Medieval Protectionism

The Wilson Quarterly, Autumn 2008 | Go to article overview

Medieval Protectionism


THE SOURCE: "The Rise of Hamburg as a Global Marketplace in the 17th Century: A Comparative Political Economy Perspective" by Erik Lindberg, in Comparative studies in Society and History, July 2008.

ITS ANCIENT NAME MEANS "lovely," and the German port city of Lubeck in 1400 was one of the glories of Europe and a leading merchant trading center. In that distant era, as Europe recovered from the devastation of the Black Plague, Lubeck and its neighbor, Hamburg, had roughly similar social, economic, and religious profiles, writes Erik Lindberg, a historian at Uppsala University in Sweden. They could have been twin cities: Lubeck connected to the Baltic Sea via the Trave River and Hamburg to the North Sea via the Elbe. Their divergent fates illustrate the perils of extreme protectionism.

At the dawn of the early modern period, the two cities veered in opposite political directions. In the face of increasing Baltic Sea competition from upstart traders from London and Amsterdam, Lubeck chose to protect its powerful landowners and leading merchant guild by prohibiting importers from selling copper, furs, and grain to anybody other than a Lubeck merchant. Hamburg, by contrast, encouraged trade with Dutch, Flemish, and English merchants, and even a score of Portuguese Jews were invited to move in.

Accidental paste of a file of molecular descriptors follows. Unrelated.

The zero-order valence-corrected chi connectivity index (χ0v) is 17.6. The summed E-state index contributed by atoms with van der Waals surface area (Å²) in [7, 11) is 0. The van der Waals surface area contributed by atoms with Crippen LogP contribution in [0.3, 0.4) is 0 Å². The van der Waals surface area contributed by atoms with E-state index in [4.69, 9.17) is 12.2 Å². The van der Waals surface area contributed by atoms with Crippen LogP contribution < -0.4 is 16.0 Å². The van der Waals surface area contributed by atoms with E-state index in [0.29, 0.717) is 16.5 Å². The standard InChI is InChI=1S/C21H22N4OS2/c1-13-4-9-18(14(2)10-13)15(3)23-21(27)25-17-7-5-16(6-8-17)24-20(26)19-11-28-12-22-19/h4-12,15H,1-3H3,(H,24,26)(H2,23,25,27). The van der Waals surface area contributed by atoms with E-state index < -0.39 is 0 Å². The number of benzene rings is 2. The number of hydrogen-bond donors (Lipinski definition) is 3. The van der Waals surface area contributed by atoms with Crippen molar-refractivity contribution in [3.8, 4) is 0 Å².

The copper-trading capital of Northern Europe, Lubeck began in 1607 to rigorously enforce a 12th-century imperial privilege that allowed it to prohibit "transit" trade. Commodities coming from Sweden had to be resold and reloaded for transport down the 40-odd miles of the Stecknitz Canal and connected waterways to Hamburg for shipment to the Atlantic, or inland along the Elbe River. This "right of staple" medieval privilege was considered a cornerstone of the city's wealth. It was rigorously guarded by the five or six aristocratic families who dominated the ruling council and the approximately 20 merchant families that controlled trade. Growth in the number of burghers was severely restricted to protect the income of the incumbents. …

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